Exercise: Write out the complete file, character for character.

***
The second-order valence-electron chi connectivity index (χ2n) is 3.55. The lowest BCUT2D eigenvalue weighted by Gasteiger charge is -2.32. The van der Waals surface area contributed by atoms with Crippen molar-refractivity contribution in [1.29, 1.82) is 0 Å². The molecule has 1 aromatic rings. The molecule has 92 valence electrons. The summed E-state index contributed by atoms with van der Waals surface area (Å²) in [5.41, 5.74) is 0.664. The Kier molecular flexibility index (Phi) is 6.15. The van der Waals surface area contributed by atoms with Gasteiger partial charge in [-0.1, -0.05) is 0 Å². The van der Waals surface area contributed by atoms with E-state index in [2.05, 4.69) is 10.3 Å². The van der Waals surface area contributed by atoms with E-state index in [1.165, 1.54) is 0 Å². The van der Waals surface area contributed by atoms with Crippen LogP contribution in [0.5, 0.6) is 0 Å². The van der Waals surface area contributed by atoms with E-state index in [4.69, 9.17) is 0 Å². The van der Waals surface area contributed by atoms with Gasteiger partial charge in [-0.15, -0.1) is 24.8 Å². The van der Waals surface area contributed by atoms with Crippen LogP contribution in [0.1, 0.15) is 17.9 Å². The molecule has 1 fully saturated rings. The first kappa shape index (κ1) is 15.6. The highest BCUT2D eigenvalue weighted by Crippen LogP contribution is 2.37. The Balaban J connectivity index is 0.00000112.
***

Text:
The second-order valence-electron chi connectivity index (χ2n) is 3.55. The lowest BCUT2D eigenvalue weighted by Gasteiger charge is -2.32. The van der Waals surface area contributed by atoms with Crippen molar-refractivity contribution in [1.29, 1.82) is 0 Å². The molecule has 1 aromatic rings. The molecule has 92 valence electrons. The summed E-state index contributed by atoms with van der Waals surface area (Å²) in [5.41, 5.74) is 0.664. The Kier molecular flexibility index (Phi) is 6.15. The van der Waals surface area contributed by atoms with Gasteiger partial charge in [-0.1, -0.05) is 0 Å². The van der Waals surface area contributed by atoms with E-state index in [2.05, 4.69) is 10.3 Å². The van der Waals surface area contributed by atoms with E-state index in [1.165, 1.54) is 0 Å². The van der Waals surface area contributed by atoms with Crippen LogP contribution in [0.5, 0.6) is 0 Å². The van der Waals surface area contributed by atoms with E-state index in [4.69, 9.17) is 0 Å². The van der Waals surface area contributed by atoms with Gasteiger partial charge in [-0.15, -0.1) is 24.8 Å². The van der Waals surface area contributed by atoms with Crippen LogP contribution in [0.1, 0.15) is 17.9 Å². The molecule has 1 fully saturated rings. The first kappa shape index (κ1) is 15.6. The highest BCUT2D eigenvalue weighted by Crippen LogP contribution is 2.37. The Balaban J connectivity index is 0.00000112.